This is strange. Although over the last few months I’ve revisited several online productions I had already seen on stage, it was never with quite as much enjoyment as the live experience. And yet I probably appreciated the musical version of Billy Elliot more than when I saw it in the West End. I don’t remember being knocked out by it, as so many people were, to the point where reviewing this only just made it onto the ever evolving shortlist. But somehow the show seems to have grown in stature and it came across as a real zinger; perhaps we had bad seats or something.
I was struck by how political this musical was – again, I think I knew it, but just not by how much. With its backdrop set against the 1980s miner’s strike I suppose it would be hard put to be anything else. The second half opener Merry Christmas Maggie Thatcher with its cheery seasonal tune and its vitriolic lyrics (“We all celebrate today, cos it’s one day closer to your death”) is long on fun but short on political balance. It recalls the misery and heartache that the dispute caused for whole communities but the show also demonstrates how local neighbours rallied round to protect each other and, as they do here, help young Billy to realise his ambitions of becoming a professional ballet dancer. Ultimately it is a triumph for the whole community, not just the boy.
For first and foremost this is a show about dreams, ambitions and following your heart which is what the young hero learns to do overcoming initial mockery and disbelief and even bringing round his dysfunctional family who have fallen apart following the death of Billy’s mother. If some of these characters seem a trifle stereotyped (the non-coping dad, the hard line brother, the eccentric grandma) then they are so with a purpose … and of course, they all come round in the end. The catalysts which help to fire Billy’s determination are threefold: the memory/ghost of his mother and the heart of gold dance teacher Mrs Wilkinson provide emotional and practical support. And then there’s “don’t care what anyone thinks” best friend Michael who likes dressing up in his sister’s clothes and shows Billy that it’s what you think of yourself that really matters.
Elliott Hanna as Billy is simply sensational; the lad can dance, sing, act, do comedy and seems full of boundless energy. The usually quoted dance highlight of the show is the song Electricity where Billy expresses how dancing makes him feel; the more visceral Angry Dance though is perhaps the more thrilling of the two. At the opposite end of the spectrum as an outpouring of pure fun is Express Yourself performed with an equally brilliant Zach Atkinson as Michael and a chorus line of giant clothing (it does make sense in context). Atkinson like Hanna seems fearless but I guess if you’ve made it into a show like Billy Elliot then you probably are.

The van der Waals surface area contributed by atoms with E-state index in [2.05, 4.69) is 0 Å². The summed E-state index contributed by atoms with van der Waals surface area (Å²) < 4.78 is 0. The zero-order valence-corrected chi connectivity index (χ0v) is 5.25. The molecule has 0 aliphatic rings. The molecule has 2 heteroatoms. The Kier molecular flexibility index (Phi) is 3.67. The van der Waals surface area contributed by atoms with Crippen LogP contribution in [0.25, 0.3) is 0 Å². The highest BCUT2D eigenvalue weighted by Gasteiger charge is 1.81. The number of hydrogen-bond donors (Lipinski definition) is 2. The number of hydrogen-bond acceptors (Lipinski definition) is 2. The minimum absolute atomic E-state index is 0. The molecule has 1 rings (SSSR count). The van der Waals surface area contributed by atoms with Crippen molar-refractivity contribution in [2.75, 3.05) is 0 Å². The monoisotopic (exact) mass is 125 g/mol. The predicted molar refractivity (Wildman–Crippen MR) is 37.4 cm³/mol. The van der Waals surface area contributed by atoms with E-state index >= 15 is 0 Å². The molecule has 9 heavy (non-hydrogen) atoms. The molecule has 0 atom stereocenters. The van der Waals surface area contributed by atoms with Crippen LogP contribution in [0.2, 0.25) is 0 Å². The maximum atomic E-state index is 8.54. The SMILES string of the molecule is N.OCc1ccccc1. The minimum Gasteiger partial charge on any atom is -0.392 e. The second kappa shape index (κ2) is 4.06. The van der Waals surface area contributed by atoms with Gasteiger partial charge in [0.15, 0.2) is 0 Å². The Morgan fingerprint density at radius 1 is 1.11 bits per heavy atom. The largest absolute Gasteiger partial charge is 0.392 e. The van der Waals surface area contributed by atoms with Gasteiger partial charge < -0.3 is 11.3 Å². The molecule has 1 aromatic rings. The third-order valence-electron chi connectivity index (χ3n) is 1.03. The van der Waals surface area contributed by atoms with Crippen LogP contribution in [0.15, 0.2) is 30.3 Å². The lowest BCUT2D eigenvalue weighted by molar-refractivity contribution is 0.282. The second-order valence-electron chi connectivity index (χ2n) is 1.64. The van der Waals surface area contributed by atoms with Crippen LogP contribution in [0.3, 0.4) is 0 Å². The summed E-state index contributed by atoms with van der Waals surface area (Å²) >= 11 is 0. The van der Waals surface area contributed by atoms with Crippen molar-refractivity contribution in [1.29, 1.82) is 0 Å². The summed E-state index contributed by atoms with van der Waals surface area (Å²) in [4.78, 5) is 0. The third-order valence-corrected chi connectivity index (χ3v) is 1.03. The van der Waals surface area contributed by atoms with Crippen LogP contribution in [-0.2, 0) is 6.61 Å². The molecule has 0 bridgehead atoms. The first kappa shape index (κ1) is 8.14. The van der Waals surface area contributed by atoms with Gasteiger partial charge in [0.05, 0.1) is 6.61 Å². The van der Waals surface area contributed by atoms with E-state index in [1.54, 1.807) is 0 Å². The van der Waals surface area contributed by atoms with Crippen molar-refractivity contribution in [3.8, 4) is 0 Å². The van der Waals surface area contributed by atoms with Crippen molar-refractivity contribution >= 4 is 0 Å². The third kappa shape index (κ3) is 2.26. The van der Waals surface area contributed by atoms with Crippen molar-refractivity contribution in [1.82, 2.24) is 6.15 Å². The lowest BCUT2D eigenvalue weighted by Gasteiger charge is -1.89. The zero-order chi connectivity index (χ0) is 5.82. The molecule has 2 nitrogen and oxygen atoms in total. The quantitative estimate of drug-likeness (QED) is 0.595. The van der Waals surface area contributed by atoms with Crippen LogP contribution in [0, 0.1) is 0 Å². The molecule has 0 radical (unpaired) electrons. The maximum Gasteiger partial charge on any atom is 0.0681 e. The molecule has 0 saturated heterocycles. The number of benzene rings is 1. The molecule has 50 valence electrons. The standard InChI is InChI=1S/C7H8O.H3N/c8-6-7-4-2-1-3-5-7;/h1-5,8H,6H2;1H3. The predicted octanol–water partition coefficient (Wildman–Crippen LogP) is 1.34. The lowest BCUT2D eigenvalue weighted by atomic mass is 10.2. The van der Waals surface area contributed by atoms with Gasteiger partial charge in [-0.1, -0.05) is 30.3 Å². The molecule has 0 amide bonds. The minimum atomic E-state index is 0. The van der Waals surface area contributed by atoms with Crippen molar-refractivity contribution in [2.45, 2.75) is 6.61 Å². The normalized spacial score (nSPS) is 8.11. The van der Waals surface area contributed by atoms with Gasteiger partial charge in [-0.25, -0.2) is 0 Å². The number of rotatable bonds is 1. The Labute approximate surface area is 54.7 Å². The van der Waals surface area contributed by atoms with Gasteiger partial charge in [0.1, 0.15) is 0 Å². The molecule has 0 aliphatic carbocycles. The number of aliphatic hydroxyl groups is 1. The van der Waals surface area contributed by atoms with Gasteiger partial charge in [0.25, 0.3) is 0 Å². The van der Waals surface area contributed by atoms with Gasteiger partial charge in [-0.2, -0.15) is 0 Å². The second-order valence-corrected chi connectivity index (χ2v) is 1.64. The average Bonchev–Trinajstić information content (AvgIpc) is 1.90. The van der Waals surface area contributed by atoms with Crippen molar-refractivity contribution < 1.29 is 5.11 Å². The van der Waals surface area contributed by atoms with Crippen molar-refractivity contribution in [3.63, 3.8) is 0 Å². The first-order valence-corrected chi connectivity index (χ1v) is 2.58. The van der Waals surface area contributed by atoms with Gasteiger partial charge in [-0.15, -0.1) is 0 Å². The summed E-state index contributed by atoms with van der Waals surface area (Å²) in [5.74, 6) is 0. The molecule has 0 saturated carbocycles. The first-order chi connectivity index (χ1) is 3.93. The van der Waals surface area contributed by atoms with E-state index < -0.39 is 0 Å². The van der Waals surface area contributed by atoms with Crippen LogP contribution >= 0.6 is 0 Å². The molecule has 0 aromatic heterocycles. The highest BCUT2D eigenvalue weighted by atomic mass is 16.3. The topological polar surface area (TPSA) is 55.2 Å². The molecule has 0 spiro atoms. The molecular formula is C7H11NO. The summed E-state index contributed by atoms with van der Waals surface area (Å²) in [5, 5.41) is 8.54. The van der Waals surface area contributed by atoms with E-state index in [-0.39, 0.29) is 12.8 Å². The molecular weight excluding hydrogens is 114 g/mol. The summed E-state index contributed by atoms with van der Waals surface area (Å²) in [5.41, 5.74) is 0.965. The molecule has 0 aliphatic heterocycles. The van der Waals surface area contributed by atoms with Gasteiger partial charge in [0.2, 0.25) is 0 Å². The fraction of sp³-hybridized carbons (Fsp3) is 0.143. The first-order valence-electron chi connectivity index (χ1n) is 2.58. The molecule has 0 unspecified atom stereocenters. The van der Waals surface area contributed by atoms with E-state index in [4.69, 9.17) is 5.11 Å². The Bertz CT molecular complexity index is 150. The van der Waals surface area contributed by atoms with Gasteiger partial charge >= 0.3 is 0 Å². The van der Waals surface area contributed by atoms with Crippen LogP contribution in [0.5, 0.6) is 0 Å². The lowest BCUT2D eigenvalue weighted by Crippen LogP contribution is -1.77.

Because of the way the show is constructed (the film’s screenwriter Lee Hall does the honours for book and lyrics) the character of tough cookie Mrs Wilkinson more or less disappears in the second half. As she is played by the fabulous Ruthie Henshall this is a crying shame and she really needed to have been given more to do somehow. Deka Walmsley as Dad Jackie conversely gets more to do as the show progresses and his “Sophie’s Choice” decision of his son’s ambitions or loyalty to the miner’s cause is heart breakingly rendered. Chris Grahamson as older brother Tony seems to have been entirely based on the similar character in Kes; Ann Emery makes a fabulous Grandma but again the character feels underdeveloped.
Elton John’s music contributes significantly to the show and, I think, has more depth and passion that that used for The Lion King with both subtle and flagrant nods towards the classic ballet numbers with which we are all familiar. Quite rightly the original film’s choreographer Peter Darling also adds a whole heap of flair to proceedings with the number Solidarity being a particular highlight when dance, singing, production and ensemble work all come seamlessly together. All this is under the, as ever, masterly direction of Stephen Daldry, who also directed the original film. He is careful not to simply retread old ground and makes a real cracking spectacle to sit back and enjoy. The show was famous for rotating the leads between groups of four youngsters; in a touching moment one of the original quartet, Liam Mower, appears in the dream sequence ballet as the older Billy. And if you really want to see stupendous then stick around for the various curtain calls when 25 Billy alumni bring things to a barnstorming close; electricity, indeed!
Billy Elliot: The Musical is available via streaming service Broadway HD. Click here
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